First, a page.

With images of their frantic escape from the 2012 Waldo Canyon fire fresh in their minds, some residents of Rockrimmon are worried their neighborhood is about to become dangerously congested as one large apartment complex opens and another is proposed.
But officials of the new 260-unit Encore at Rockrimmon apartments on 12 acres along Delmonico Drive, and the proposed Creekside at Rockrimmon project, with 141 apartment units and 62 single-family homes on 24 acres just to the west, say their projects would not unduly add to traffic volumes.
The fears surfaced in neighborhood meetings designed to alert folks to the projects and gather their input.
Neighbor Carol Vogeney wrote me about the project after one of the meetings turned ugly and left her and others unsatisfied with the answers they received.
“It was explosive,” Vogeney wrote of the two-hour meeting in October. “Many issues came up: traffic, crime, what to do if we have to evacuate again in the traffic.”
She was talking about the bumper-to-bumper traffic jam that occurred June 26, 2012, when the Waldo Canyon fire exploded into Mountain Shadows neighborhood prompting the evacuation of about 30,000 residents west of Interstate 25.
At the peak of the evacuation, looping Rockrimmon Boulevard was six lanes of eastbound cars, packed with kids, pets and personal belongings, trying desperately to avoid the inferno to the west. Delmonico was choked with southbound cars.
The streets intersect twice, north and south, and it was gridlock at both.
Both apartment projects are located near the south intersection, which was especially clogged due to the proximity of railroad tracks and an intersection with Mark Dabling Boulevard and I-25.
Now, Vogeney and many folks in the Golden Hills and Tamarron neighborhoods, among other nearby neighborhoods, worry that adding hundreds of apartments will make it even harder to funnel through the intersection of Delmonico and South Rockrimmon Boulevard.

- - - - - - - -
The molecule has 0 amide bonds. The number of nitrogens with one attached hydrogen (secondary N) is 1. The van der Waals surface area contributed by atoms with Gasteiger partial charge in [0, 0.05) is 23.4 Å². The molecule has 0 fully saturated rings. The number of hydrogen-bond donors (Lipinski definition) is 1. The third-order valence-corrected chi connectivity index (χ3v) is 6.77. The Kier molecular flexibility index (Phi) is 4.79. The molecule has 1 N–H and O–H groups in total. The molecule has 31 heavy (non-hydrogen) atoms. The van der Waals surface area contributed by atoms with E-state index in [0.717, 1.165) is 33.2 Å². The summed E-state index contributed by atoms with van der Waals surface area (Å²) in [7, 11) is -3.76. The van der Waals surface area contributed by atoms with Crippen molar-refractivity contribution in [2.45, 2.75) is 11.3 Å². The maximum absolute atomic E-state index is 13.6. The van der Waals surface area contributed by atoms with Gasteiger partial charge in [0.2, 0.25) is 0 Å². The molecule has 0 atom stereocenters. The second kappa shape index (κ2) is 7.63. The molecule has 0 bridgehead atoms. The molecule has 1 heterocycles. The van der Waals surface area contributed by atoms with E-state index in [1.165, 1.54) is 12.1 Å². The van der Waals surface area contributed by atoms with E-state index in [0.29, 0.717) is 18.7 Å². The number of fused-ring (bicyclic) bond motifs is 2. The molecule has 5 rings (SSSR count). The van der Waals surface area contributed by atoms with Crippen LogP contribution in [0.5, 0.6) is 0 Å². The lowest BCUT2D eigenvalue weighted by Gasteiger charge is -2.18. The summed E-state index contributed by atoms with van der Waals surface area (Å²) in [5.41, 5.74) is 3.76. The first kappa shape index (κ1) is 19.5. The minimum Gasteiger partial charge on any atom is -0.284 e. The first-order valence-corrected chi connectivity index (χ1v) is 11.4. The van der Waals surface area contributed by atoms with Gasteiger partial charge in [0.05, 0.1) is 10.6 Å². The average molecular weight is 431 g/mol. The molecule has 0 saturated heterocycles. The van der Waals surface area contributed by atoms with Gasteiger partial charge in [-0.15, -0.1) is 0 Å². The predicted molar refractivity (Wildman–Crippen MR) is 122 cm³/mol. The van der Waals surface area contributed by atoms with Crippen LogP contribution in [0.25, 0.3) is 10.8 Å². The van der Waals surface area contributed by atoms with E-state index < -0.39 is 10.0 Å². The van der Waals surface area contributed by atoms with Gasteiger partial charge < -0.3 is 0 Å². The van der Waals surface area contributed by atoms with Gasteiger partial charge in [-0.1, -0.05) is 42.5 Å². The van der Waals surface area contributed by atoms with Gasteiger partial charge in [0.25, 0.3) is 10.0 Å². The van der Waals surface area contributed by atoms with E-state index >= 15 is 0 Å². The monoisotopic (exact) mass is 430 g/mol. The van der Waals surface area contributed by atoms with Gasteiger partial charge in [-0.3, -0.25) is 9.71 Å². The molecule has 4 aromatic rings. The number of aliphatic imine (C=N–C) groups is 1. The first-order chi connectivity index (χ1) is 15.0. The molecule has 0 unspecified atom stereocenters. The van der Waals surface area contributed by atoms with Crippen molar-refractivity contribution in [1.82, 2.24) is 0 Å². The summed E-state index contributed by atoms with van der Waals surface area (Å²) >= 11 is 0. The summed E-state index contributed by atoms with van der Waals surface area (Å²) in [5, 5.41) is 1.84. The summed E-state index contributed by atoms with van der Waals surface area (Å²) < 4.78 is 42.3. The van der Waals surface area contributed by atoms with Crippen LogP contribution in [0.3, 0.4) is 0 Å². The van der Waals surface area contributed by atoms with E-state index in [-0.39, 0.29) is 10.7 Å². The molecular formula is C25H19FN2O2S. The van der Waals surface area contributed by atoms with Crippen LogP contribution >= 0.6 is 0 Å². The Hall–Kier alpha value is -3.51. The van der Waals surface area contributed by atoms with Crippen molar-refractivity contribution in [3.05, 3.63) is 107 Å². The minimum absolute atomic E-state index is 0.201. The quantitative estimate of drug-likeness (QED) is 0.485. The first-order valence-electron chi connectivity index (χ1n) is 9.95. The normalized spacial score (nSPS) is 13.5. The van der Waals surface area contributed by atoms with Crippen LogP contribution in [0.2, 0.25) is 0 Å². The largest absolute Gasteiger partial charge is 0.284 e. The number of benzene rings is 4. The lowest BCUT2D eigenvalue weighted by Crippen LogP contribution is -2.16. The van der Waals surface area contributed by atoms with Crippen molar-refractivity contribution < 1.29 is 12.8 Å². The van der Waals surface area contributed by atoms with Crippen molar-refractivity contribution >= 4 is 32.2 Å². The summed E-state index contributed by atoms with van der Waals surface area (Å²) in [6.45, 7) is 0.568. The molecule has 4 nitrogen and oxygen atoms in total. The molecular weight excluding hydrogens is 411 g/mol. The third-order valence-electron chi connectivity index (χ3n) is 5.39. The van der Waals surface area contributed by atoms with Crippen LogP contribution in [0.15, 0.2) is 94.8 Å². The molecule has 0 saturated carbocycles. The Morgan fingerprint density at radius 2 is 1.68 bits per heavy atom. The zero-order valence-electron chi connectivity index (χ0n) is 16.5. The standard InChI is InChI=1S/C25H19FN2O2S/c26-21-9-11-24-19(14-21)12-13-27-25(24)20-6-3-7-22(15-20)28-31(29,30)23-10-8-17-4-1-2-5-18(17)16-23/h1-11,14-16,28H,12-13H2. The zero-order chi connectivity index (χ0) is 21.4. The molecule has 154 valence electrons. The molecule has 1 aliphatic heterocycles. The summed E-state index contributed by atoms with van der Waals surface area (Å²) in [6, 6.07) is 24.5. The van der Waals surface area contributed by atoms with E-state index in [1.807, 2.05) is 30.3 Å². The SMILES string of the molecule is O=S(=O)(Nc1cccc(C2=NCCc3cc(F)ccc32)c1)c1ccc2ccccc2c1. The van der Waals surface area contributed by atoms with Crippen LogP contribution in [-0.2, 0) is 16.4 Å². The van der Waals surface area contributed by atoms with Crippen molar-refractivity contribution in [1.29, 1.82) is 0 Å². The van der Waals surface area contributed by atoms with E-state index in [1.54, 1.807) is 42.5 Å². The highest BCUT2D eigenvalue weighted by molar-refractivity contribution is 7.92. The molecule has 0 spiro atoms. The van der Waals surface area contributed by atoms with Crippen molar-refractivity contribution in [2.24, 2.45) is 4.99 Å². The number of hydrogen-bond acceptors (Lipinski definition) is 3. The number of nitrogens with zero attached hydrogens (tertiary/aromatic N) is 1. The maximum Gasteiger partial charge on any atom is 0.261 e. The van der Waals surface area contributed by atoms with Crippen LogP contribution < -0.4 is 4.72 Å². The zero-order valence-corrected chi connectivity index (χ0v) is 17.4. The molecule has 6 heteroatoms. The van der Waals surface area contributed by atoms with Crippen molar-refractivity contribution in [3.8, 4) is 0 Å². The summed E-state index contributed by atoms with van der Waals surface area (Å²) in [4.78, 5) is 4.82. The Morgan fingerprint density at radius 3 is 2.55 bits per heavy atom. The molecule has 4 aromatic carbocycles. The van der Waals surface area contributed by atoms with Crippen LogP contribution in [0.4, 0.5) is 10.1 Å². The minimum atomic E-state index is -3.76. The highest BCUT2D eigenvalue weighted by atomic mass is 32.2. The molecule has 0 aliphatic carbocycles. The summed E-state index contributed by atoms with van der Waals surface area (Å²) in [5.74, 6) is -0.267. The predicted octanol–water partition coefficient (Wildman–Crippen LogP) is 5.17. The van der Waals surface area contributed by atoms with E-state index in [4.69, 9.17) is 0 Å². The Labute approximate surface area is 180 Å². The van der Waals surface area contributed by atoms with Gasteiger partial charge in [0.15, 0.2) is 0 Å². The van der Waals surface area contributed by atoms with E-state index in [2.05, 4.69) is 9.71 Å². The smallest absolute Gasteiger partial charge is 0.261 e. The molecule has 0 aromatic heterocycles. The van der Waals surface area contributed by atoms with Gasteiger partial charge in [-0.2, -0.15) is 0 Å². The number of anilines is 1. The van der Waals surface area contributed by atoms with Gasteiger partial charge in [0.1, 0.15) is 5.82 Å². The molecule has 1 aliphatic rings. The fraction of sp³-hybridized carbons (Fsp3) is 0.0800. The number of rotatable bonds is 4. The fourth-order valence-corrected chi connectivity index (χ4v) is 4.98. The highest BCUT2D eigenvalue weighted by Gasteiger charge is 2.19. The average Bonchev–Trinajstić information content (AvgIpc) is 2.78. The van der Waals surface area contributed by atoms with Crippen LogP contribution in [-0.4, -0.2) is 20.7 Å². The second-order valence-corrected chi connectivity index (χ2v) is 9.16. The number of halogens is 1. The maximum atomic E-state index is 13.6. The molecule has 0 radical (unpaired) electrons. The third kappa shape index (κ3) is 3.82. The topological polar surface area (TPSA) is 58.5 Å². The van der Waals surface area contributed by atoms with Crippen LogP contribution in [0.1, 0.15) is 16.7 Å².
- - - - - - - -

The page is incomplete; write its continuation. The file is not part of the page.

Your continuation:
“Can you imagine that intersection?” Vogeney asked.
City planner Lonna Thelen said traffic engineers studied plans submitted by Nor’wood Development Group for Encore and deemed the projected volumes within reasonable limits.
Steve Sharkey, Nor’wood Development vice president, said Encore’s apartments would generate less traffic than if the property had been developed into more retail shops, as was originally envisioned and zoned.
“The volume of traffic will be significantly less than a retail environment,” Sharkey said, adding that Encore will appeal to “young professionals and emptynesters” who can afford rents ranging from $900 to $1,450 a month.
As Encore prepares to open its first building Dec. 21, Creekside awaits approval of proposed changes to its concept plan in hopes of launching the first phase of its project. It calls for 38 units in six buildings plus a clubhouse on five acres west of the intersection.
Creekside needs approval to amend its concept from multi-family to student housing, hoping to cash in on the explosive growth of the nearby University of Colorado at Colorado Springs.
Thelen said she is awaiting analysis by traffic engineers of the plans for Creekside, submitted by N.E.S. Inc., a Springs planning firm handling the project for Premier Homes of Pueblo.
“We’ve asked for additional study in response to neighborhood concerns,” Thelen said. “We have asked the applicant to resolve questions about geological hazards, drainage and traffic.”
John Maynard of N.E.S. Inc., said his client has built similar student housing projects in Pueblo, east of Colorado State University there. And a similar project is planned at Mesa State University in Grand Junction.
“There will be a pool, clubhouse, common kitchen and living area,” Maynard said. “Each bedroom has its own bath and the units are all furnished with daily trash pickup and 24-hour security patrols.”
But Vogeney said many neighbors fear Creekside will actually be home to far more students, who will double-bunk to save money and clog the area with cars.
“The developer insists that college kids have changed and will take good care of their dorm rooms and no one will ever have an extra roomate,” she said in disbelief.
Maynard said his client is convinced the project will run smoothly, citing experienced gained in Pueblo. He said he hopes to provide Thelen soon with new traffic projections and calm neighborhood fears.
One change might be the installation of a traffic signal where the project will intersect with Rockrimmon at Tech Center Drive.
Creekside, if approved by Thelen, would need approval of the City Planning Commission and possibly the Colorado Springs City Council if an appeal is filed. Premier hopes to have the first phase built and open by the 2014 fall semester.